As is widely known across the whiskysphere, 2016 sees the Lagavulin distillery celebrate its 200th Anniversary. No one celebrates a 200th birthday lightly, and Lagavulin has been widely praised for the release of its limited edition (but widely accessible and affordable) celebratory 8yo in honour of the occasion. Whisky & Wisdom had an early taste of this, and wrote up a piece about the distillery and the whisky back in April. You can read that piece and the review on the 8yo here.
However, more recently – and closer to home – the 8yo had its local launch in Australia just a few weeks ago. Held at The Wild Rover in Sydney’s Surry Hills, the launch was not just the unveiling and tasting of the whisky, but it was also an incredible virtual reality (VR) tour of the distillery.
Over the years, I’ve had countless discussions with whisky enthusiasts from all backgrounds about that magic moment in their life: When did they first try a single malt, and which one was it? It astounds me how often people tell me their first single malt was Lagavulin. And, for the record, it was my first single malt, too.
It was the early 1990’s. I was drinking and enjoying Scotch whisky, but had only been exposed to blends. (For recent converts to the world of whisky who may not appreciate the context, bear in mind that in Australia at this time, the very best liquor outlets in the country stocked, at most, no more than perhaps nine to 14 different single malt expressions, representing perhaps only six to ten different distilleries). UDV had recently launched “The Classic Malts” range and my father-in-law-to-be returned from a trip to Scotland with a bottle of Lagavulin 16yo in his luggage.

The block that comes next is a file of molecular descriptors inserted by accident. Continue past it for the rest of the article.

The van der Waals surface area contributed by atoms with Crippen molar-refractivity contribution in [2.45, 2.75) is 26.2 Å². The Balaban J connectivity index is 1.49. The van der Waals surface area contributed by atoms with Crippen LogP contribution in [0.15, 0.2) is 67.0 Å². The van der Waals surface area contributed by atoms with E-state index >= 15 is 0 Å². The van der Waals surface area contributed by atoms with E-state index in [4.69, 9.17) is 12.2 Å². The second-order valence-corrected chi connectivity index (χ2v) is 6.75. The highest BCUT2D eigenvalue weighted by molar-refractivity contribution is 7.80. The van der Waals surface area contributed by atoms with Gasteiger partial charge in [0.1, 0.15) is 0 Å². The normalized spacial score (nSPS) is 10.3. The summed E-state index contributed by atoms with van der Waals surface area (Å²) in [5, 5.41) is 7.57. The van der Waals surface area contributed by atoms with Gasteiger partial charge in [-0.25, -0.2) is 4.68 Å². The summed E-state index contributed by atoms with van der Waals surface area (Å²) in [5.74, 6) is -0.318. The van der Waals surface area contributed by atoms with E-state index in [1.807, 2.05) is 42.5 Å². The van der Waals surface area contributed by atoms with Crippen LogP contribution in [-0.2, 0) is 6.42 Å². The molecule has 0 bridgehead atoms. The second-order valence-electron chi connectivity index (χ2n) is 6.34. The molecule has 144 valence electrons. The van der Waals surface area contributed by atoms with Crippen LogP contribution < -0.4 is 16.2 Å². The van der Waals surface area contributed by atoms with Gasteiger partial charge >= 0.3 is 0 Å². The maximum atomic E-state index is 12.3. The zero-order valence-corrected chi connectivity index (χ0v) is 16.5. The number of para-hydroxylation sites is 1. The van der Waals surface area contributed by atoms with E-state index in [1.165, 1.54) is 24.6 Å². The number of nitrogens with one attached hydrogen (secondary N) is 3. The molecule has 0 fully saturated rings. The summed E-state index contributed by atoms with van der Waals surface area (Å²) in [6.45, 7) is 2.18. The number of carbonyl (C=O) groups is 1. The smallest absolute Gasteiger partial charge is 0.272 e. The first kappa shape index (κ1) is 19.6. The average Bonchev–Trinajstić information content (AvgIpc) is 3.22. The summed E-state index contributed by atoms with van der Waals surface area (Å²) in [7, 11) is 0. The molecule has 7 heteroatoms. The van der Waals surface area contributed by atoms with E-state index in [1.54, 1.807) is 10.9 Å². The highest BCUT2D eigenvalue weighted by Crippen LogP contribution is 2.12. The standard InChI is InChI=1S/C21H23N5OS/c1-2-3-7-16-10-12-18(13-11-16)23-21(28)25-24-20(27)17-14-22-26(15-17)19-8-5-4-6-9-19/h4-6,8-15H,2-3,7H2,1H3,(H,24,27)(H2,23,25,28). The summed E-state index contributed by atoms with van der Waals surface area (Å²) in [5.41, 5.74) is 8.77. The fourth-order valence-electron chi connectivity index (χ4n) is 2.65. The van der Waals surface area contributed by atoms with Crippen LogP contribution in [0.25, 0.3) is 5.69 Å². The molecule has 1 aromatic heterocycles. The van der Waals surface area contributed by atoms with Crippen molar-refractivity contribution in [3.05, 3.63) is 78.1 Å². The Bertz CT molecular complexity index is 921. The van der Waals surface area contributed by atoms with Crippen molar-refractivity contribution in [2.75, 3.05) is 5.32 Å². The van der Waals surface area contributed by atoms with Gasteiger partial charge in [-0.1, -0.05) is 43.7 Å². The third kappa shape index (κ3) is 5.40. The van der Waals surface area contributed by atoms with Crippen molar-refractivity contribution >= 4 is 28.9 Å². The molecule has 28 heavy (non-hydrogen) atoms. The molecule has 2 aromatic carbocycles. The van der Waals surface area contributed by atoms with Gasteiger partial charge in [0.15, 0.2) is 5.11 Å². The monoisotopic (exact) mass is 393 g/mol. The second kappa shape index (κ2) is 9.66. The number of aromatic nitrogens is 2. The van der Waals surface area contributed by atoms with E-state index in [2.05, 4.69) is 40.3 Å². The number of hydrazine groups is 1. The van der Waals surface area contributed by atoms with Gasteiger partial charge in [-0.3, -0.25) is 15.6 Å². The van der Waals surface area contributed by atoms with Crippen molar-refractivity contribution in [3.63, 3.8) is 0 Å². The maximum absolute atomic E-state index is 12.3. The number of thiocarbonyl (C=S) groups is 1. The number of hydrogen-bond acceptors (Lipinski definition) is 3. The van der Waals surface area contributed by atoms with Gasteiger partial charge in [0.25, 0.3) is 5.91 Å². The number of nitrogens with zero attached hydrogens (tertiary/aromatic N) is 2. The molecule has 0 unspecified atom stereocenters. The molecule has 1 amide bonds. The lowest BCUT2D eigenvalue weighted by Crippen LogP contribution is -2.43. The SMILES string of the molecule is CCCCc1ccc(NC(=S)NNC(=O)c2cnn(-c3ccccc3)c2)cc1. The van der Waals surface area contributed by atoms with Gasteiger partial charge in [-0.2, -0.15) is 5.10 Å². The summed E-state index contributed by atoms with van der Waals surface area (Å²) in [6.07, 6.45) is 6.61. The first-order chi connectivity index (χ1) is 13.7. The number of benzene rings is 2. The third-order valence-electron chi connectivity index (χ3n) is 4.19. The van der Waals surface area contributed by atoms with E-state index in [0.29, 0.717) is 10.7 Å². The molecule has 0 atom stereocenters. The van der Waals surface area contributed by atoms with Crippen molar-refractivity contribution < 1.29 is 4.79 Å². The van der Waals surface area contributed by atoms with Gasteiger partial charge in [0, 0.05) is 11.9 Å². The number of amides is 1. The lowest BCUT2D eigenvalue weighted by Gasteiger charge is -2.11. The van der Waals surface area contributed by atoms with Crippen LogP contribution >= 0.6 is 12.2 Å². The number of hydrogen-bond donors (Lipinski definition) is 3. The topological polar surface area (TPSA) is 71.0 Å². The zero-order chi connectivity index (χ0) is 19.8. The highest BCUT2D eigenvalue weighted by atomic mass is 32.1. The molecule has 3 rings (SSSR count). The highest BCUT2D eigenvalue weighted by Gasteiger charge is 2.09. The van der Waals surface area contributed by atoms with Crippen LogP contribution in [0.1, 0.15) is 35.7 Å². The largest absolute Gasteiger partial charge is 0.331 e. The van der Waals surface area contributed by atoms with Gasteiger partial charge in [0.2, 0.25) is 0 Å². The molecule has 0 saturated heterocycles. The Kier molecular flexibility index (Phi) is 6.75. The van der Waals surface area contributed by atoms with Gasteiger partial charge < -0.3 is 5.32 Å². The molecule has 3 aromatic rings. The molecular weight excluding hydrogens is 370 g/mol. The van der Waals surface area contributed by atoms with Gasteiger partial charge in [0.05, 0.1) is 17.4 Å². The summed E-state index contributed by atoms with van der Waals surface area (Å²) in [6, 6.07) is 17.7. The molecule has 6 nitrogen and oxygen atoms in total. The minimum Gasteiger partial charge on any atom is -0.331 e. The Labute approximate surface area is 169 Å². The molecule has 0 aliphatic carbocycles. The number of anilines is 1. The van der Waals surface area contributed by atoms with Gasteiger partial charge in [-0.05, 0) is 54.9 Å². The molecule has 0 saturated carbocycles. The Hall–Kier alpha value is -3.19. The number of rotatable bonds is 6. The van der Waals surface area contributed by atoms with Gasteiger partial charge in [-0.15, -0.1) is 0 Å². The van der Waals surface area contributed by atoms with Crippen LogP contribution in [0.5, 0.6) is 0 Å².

Ardbeg Day is just around the corner again, which means it’s time to shake off the Autumn blues (or dust off your Spring hat if you’re in the northern hemisphere) and gear up for all the fun and excitement of Ardbeggian delights.
I’ve written much about Ardbeg’s history, the Ardbeg Committee and Ardbeg Day in the past. So rather than fill up space by repeating it all on this page, you can re-visit those pieces here (Ardbeg Day 2015 report), here (Perpetuum review) and here (Ardbeg Day 2014 & Auriverdes review) if you need to fill in any blanks. For the purposes of a concise read, let’s cut straight to the chase and get stuck into Ardbeg Day and the annual release for 2016. If you’re here just to read the review on the Dark Cove release, scroll further down.
It’s the bicentenary year for Laphroaig – no mean feat for a little distillery on the coast of Islay to churn out the world’s most “richly flavoured” whisky for 200 years! And that means some special events and ambassadorial work for the distillery team as they mark the occasion.
It was a treat for all Australians then, when the good folks at Beam Suntory elected to send John Campbell, Laphroaig’s Manager, to our shores for a promotional tour. On a two week trip that saw him involved with endless tastings, appearances, interviews and events – including the epic “The Great Whisky Rumble” (read all about that one here), John spent his last night of the trip in Sydney to conduct an intimate Laphroaig tasting at Grain, one of the city’s newest whisky bars. It was a ticketed event, and yours truly wasted no time in shelling out $85.79 to book a seat.
Back in 2003, I hosted and presented my first “Whiskies of the World” tasting. It was an educational affair; an introduction into the different whiskies being made around the world; and an opportunity to taste the different styles and flavours on offer. More importantly, it was an opportunity for punters to learn how and why, for example, bourbon tasted different to Irish whiskey, and why Scotch and Japanese whiskies were reasonably similar. And I threw in a Canadian whisky and a Tennessee whiskey for good measure. (Don’t ask “What about an Australian whisky?” Lark’s whiskies were scarce, and Bakery Hill had only just launched its first ever release that same year).